Apr. 29, 2003

Everyone Sang

by Siegfried Sassoon

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Poem: "Everyone Sang," by Siegfried Sassoon.

Everyone Sang

Everyone suddenly burst out singing;
And I was filled with such delight
As prisoned birds must find in freedom
Winging wildly across the white
Orchards and dark-green fields; on; on; and out of sight.

Everyone's voice was suddenly lifted,
And beauty came like the setting sun.
My heart was shaken with tears; and horror
Drifted away…O but every one
Was a bird; and the song was wordless; the singing
      will never be done.

Literary Notes:

It's the birthday of novelist Rafael Sabatini, born on Jesi, in the marches of central Italy (1875). He lived in England and is known to us today as the author of the novel Captain Blood (1922). But most critics consider his novel about the French Revolution Scaramouche (1921) to be his masterpiece. It begins, "He was born with a gift of laughter and a sense that the world was mad. And that was all his patrimony."

It's the birthday of poet Yusef Komunyakaa, born James Willie Brown Jr. in Bogalusa, Louisiana (1947). He won the Pulitzer Prize for his collection Neon Vernacular (1993) and he is considered by many critics to be one of the most important African-American poets writing today.

It's the birthday of editor and publisher Robert Gottlieb, born in New York City (1931). Growing up, he did almost nothing but read. He read three to four books a day after school, and could read for sixteen hours at a time. As a teenager he read War and Peace in one day, and while attending Columbia University, he read Marcel Proust's six volume Remembrance of Things Past in seven days. He got a job at Simon and Schuster and his first major project was a manuscript by a man named Joseph Heller with the working title of "Catch 18." Because there was another book in the works entitled Mila 18, Gottlieb suggested that Heller change his title to Catch-22. Gottlieb went on to edit Doris Lessing, Ray Bradbury, John Cheever, and many others. He also served briefly as the editor of the New Yorker magazine.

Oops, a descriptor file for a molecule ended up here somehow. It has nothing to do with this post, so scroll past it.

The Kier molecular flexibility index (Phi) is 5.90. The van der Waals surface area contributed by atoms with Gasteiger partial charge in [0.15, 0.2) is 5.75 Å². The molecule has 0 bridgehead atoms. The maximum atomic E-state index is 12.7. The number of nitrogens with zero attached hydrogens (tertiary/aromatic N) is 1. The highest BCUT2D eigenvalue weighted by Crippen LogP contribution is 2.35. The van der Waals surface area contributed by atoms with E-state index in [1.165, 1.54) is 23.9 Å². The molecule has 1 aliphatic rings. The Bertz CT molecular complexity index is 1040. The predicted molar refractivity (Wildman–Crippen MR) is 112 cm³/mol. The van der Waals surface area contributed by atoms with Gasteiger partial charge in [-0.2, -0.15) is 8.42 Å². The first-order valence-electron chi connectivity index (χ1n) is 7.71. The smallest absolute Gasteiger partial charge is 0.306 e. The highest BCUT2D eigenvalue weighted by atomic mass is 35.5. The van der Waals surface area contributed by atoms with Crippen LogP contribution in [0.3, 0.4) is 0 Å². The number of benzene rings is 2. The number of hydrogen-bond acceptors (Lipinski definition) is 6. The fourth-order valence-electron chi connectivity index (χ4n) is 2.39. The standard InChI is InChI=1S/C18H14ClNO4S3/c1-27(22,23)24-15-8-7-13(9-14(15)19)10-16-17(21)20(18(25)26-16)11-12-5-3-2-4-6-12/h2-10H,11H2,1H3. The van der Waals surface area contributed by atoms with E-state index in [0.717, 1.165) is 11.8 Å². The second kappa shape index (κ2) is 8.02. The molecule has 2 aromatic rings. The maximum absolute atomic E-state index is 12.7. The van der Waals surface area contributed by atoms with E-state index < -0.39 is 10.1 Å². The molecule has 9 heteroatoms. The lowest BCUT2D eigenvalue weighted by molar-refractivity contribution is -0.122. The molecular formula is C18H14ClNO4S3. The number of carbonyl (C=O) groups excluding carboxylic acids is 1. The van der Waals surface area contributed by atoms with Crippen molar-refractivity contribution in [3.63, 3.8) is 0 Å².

It's the birthday of Emperor Hirohito, born in Tokyo (1901). He was the Emperor of Japan during World War II, and the Japanese people believed that he was a living god. Historians disagree about whether he supported Japan's expansionist policies, but Allied propaganda made him out to be as evil as Hitler. After the war was over, Hirohito was allowed to remain emperor, to help stabilize his country, though he lost most of his power. When he announced the surrender of Japanese forces over the radio on August 15, 1945, it was the first time that his voice had ever been recorded or broadcast. People across Japan gathered around their radios to hear him. Unfortunately, they couldn't understand him, because he spoke in an ancient form of Japanese. Throughout the reconstruction of his country, he always appeared in public wearing shabby ill-fitting suits, to show, symbolically, that he shared the hardships of his people.

It's the birthday of comedian Jerry Seinfeld, born in Brooklyn, New York (1954). He grew up in the Long Island town of Massapequa. He knew he wanted to be a comedian in his early teens. The first time he ever did stand up comedy, he panicked and forgot what he was planning to talk about. After forty seconds of silence, he finally remembered his topics but couldn't remember what to say about them so he just said, "The beach. Driving. Shopping." He became famous for his role on the TV show, Seinfeld, which was one of the first American sitcoms that was totally free of morality. He had two rules for every episode: "No hugging," and "No learning."

The founder and namesake of Vassar College in Poughkeepsie, New York, Matthew Vassar, was born on this day in Norfolk, England (1792). He made a fortune in the brewing business and, inspired by his niece, Lydia Booth, created the first women's college. On February 26, 1861, he presented the College Board with a small tin box. It contained half of his fortune, $408,000, and a deed of conveyance for 200 acres of land for the college site and farm. Vassar Female College opened in September 1865 with 353 students and a faculty of 30. Courses ranged from botany to music, with an annual fee for tuition and residence of less than $400. The students would sing, "And so you see, to old V.C., Our love shall never fail. Full well we know that all we owe, to Matthew Vassar's ale."

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